Why JD.com, PDD Holdings, and Baidu Stocks All Fell Double Digits in January


China stocks got hit hard last month as a combination of weak economic data, interventions by the Chinese government against selling stocks, and ongoing regulatory concerns pushed the sector down broadly.

Among the losers were JD.com (JD -1.98%), PDD Holdings (PDD -1.58%), and Baidu (BIDU -2.09%), which finished the month down 22%, 13.3%, and 11.6%, according to data from S&P Global Market Intelligence. The iShares MSCI China ETF (MCHI -1.77%) finished the month down 10.3%, showing China stocks fell broadly.

Here’s how each stock performed last month.

JD data by YCharts

China stocks continue to struggle

Chinese stocks started off the month on the wrong foot as China reported GDP growth of just 5.2% for 2023. While that would be a good pace for any country, it marked China’s slowest yearly growth in 30 years, and its GDP growth slowed to just 4.1% in the fourth quarter. It’s expected to remain around that pace in 2024.

Investors also seemed spooked that Beijing told some investors not to sell Chinese stock amid a rotation among some money managers from China to Japan. Later in the month, a court ordered the liquidation of China Evergrande Group, once the country’s biggest real estate developer. That was the latest sign of weakness in China’s real estate sector.

Those news items all pressured China stocks further, while JD, PDD, and Baidu faced their own challenges.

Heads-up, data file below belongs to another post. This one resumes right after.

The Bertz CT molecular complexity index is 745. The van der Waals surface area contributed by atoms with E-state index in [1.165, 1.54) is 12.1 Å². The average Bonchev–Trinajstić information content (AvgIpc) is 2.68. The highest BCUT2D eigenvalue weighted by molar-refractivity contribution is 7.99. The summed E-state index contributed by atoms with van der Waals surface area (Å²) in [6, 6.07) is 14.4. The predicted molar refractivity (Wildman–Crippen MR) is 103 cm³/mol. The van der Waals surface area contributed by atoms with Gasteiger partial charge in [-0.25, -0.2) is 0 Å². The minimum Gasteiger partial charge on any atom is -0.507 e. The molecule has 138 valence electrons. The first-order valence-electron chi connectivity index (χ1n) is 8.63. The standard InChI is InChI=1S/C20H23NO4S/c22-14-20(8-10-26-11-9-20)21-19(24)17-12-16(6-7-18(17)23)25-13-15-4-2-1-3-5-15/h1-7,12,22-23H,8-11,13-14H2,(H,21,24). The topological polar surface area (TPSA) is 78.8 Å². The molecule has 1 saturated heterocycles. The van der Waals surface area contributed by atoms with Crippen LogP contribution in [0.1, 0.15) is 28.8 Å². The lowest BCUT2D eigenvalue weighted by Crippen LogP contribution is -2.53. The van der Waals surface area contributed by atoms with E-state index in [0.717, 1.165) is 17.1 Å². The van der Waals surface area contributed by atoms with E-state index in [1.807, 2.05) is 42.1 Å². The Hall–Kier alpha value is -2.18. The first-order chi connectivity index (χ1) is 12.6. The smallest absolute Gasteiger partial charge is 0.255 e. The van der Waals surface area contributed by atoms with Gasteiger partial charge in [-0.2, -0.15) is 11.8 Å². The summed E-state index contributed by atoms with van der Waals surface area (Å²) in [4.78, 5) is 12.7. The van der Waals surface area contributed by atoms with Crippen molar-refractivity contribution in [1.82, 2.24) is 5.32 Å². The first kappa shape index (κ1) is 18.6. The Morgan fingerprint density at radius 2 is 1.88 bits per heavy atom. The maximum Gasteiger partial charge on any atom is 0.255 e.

JD.com was the worst performer of the past three months even though there was little company-specific news out on the stock. JD shares fell sharply through 2023 as the company posted near-flat growth for much of the year. It has lost market share to PDD Holdings’ Pinduoduo, which has been growing rapidly through its social commerce model, which offers discounted prices for group buyers.

Back in December, founder Richard Liu urged the company to be more competitive and acknowledged that JD.com was big, bloated, and inefficient. The remarks echoed a similar call to action from Alibaba founder Jack Ma.

PDD Holdings, meanwhile, was able to brush off the broader weakness in China for the first half of the month but sank toward the end of January.

That weakness seemed to relate to analyst comments that the boom from its Temu e-commerce app in international markets could be peaking. The success of Temu helped drive PDD’s revenue up 94% in the third quarter, though that growth is likely to decelerate soon, since it’s difficult for any retailer to double sales each quarter, especially a company that’s approaching a run rate of $40 billion in revenue.

Finally, Baidu’s stock fell in the middle of the month after an article came out linking its Ernie AI platform to military research, which could spark a response from the U.S. government, which has already tightened restrictions over what chips can be exported to China.

Baidu, which is China’s search leader, denied the report, but that did little to help spark a recovery in the stock.

A woman looking at a laptop in front of a skyline

Image source: Getty Images.

Will China stocks recover?

At this point, there seems to be little reason to expect a recovery in the China tech sector. Apple just reported a sales decline in China, offering further evidence of the weak economy. While PDD has been a winner thanks to its rapid growth, the outlook for the economy in general looks challenging.

If you’re looking for a Chinese stock, PDD seems to make the most sense of the bunch here, given its rapid growth. Baidu’s AI chatbot also seems promising, but investors may want to tread cautiously in the sector, as the economic malaise in China seems likely to continue.

Jeremy Bowman has positions in JD.com. The Motley Fool has positions in and recommends Apple, Baidu, and JD.com. The Motley Fool recommends Alibaba Group. The Motley Fool has a disclosure policy.



Source link

About The Author

Scroll to Top